The four regions in which the Argentine provinces are grouped. The province of Buenos Aires and the Autonomous City of Buenos Aires, in yellow, do not make up any region.
As a country located in South America according to PHARMACYLIB.COM, the Argentine Republic is organized into 23 provinces and the Autonomous City of Buenos Aires, where the seat of the federal government is located.  By Law No. 23,512 of 1987, the Capital of the Republic must be transferred to the municipalities of Viedma and Guardia Miter (Río Negro) and Carmen de Patagones (Buenos Aires). The transfer was accepted by the provinces of Río Negro (Law No. 2,086) and Buenos Aires (Law No. 10,454), but it expired in both cases in 1992 as it was not carried out. As of March 2008 the national law has not been repealed.
The provinces divide their territory into departments and these in turn are made up of municipalities, with the exception of the province of Buenos Aires, which only does so in municipalities called parties.  The departments, in general, do not have administrative functions, although in the provinces of Mendoza, San Juan and La Rioja each department is a municipality. In some provinces, the departments are used as electoral districts to determine representatives to the provincial legislatures and serve as decentralization units for various provincial bodies such as the police and the Judiciary. In the case of Córdoba, its departments (except Capital), are in turn divided into districts.
The 1994 National Constitution recognizes municipal autonomy, but gives power to the provinces to regulate its scope and content,  so there are autonomous municipalities with the power to sanction Municipal Organic Charts and others that cannot. There are also provinces that do not recognize the autonomy of their municipalities. As of December 2006, 123 municipalities, making use of their institutional autonomy, had issued their own charter.
With the exception of the province of Buenos Aires and the Autonomous City of Buenos Aires, the other provinces have signed interprovincial integration treaties  forming four regions for various purposes:
- Region of the Great North of Argentina, formed by the provinces of: Catamarca, Corrientes, Chaco, Formosa, Jujuy, Misiones (Argentina), Tucumán, Salta and Santiago del Estero.
- Nuevo Cuyo Region, made up of the provinces of: La Rioja, Mendoza, San Juan and San Luis.
- Patagonian Region, formed by the provinces of: Chubut, La Pampa, Neuquén Province, Río Negro, Santa Cruz and Tierra del Fuego, Antarctica and South Atlantic Islands.
- Central Region, formed by the provinces of: Córdoba, Entre Ríos and Santa Fe.
The Constitution also establishes the Public Ministry as an independent body with functional and financial autonomy, with the function of promoting justice. The Public Ministry is a constitutional body and is considered by the doctrine as a fourth power, while another part maintains that it is an extra power body.  It is a two-headed body made up of the Public Prosecutor’s Office, directed by the Attorney General of the Nation and in charge of the action of the prosecutors, and the Public Ministry of Defense directed by the General Defender of the Nation and in charge of of the action of the official defenders.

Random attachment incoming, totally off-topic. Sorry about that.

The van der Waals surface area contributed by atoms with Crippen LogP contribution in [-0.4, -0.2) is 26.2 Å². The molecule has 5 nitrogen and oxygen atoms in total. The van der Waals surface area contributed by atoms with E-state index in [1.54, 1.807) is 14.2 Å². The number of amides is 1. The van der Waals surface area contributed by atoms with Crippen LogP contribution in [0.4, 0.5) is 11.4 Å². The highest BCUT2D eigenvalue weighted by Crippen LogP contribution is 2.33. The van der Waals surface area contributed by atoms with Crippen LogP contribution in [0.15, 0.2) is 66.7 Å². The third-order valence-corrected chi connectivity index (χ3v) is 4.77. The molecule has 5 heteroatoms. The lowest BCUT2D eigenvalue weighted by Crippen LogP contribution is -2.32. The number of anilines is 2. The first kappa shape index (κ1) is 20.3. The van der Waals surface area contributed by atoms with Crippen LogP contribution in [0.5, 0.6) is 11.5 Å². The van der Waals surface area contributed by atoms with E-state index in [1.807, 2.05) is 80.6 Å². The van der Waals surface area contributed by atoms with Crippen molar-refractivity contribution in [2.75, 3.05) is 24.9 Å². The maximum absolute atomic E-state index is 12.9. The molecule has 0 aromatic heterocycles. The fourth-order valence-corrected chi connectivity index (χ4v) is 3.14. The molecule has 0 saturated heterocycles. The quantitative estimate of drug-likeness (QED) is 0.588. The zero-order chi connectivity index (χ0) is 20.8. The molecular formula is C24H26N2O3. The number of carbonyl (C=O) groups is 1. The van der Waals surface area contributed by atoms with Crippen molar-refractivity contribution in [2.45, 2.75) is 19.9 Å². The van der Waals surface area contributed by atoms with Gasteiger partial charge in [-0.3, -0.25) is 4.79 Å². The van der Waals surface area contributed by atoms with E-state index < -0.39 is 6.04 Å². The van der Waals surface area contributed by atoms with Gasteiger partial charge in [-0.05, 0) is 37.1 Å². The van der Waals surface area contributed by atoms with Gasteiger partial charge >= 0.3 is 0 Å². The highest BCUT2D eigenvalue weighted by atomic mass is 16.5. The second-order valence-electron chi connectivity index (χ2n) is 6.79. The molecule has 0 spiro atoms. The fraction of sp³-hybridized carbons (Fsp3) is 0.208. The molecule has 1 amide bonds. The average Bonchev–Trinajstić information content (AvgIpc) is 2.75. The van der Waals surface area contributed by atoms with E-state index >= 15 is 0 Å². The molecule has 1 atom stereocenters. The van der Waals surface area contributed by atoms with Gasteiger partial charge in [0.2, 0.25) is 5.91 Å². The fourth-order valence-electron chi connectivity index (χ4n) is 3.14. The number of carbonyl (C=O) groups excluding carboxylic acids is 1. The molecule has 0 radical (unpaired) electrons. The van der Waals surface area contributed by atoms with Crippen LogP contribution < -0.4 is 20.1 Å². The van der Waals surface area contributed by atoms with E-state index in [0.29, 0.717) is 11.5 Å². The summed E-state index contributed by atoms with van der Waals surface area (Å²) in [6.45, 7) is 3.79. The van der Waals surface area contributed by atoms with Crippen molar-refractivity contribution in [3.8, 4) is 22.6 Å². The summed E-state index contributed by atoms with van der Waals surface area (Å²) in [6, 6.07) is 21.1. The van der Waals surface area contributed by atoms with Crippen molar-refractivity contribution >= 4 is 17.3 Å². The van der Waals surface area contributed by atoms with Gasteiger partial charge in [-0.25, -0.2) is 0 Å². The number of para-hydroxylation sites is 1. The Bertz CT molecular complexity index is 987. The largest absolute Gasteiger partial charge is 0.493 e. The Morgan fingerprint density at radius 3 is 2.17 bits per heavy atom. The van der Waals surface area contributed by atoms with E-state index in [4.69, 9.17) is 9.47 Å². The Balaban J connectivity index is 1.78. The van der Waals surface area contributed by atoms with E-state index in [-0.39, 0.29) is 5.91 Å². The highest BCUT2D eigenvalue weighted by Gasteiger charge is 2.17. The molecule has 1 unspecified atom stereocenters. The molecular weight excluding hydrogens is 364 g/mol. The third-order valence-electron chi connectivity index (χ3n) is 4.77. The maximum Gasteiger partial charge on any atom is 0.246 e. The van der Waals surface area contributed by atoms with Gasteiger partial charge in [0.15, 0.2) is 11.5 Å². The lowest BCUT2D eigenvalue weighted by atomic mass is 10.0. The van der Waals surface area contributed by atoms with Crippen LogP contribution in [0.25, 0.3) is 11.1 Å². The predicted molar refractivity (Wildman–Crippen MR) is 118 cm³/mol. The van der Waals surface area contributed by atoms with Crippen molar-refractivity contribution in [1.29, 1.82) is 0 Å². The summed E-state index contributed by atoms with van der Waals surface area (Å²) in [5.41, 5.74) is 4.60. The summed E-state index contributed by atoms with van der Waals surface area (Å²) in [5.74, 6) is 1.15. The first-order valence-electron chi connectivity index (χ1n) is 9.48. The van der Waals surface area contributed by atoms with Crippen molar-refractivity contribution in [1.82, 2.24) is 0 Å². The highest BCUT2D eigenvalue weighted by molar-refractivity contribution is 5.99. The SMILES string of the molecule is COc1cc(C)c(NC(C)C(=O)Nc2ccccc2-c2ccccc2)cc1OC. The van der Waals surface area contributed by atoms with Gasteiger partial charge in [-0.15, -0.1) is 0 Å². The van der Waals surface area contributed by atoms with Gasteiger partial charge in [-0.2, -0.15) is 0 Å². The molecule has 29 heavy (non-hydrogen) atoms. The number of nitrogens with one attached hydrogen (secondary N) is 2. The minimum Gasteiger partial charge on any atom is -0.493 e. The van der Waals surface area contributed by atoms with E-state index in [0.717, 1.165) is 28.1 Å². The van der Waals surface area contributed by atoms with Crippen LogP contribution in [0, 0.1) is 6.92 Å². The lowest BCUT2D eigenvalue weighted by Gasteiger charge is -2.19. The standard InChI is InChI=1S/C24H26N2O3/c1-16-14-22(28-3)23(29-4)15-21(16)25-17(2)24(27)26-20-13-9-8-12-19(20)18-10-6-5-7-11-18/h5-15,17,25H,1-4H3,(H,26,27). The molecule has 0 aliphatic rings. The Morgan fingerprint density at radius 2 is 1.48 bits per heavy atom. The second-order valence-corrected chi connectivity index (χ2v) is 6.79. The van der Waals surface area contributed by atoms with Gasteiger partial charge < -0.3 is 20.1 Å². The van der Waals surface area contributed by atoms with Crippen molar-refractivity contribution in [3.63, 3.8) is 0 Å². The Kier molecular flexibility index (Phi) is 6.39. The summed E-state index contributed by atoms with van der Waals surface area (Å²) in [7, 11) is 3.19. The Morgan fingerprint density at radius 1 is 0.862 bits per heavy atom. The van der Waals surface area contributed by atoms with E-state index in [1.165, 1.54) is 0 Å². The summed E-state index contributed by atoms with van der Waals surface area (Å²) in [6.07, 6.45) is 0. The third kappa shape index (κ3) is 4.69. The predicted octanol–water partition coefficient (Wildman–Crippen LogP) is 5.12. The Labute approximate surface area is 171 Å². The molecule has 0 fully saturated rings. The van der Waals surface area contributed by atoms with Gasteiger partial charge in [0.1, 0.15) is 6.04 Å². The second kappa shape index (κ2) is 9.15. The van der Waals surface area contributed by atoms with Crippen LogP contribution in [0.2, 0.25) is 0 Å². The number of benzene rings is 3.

The provinces that make up Argentina, along with their respective areas and populations, are the following:
|GDP per capita 
(US $, 2008, est.)
|City of Buenos Aires [n 1]||2,890,151||202||23,309|
of Buenos Aires
|Catamarca||San Fernando del Valle de Catamarca||367,828||102,602||6,009|
|The Pampa||Santa Rosa||318,951||143,440||5,987|
|The Rioja||The Rioja||333,642||89,680||4,162|
|San Juan||San Juan||681,055||89,651||5,642|
|saint Louis||Saint Louis||432,310||76,748||5,580|
|Santa Cruz||Rio gallegos||273,964||243,943||30,496|
|Santa Fe||City of Santa Fe de la Vera Cruz||3,194,537||133,007||8,423|
|Santiago del Estero||Santiago del Estero||874,006||136,351||3,003|
|Land of Fire||Ushuaia||127,205 [n 2]||21,478||20,682|
|ARGENTINA||40,117,096 [n 2]||2,780,400||8,269|
The Argentine armed forces are under the command of the President of the Nation, who is its commander-in-chief and handles their issues through the Ministry of Defense.  Historically, they have had one of the best equipment in the region (for example, developing their own jet-powered aircraft early in 1950). The minimum age to enter is 18 years old, without there being compulsory military service.
The armed forces are made up of the Argentine Army, the Argentine Air Force, and the Argentine Navy. The territorial waters are patrolled by the Argentine Naval Prefecture and the border regions by the Argentine National Gendarmerie, under the control of the Ministry of the Interior; both forces also maintain ties with the Ministry of Defense. The National Intelligence System directs intelligence actions, among which the Intelligence Secretariat stands out, popularly known as SIDE from its previous name. Each province has its own police force, which can work together with the Argentine Federal Police, the security force that deals with crimes of an exclusively federal scope or that involve more than one jurisdiction.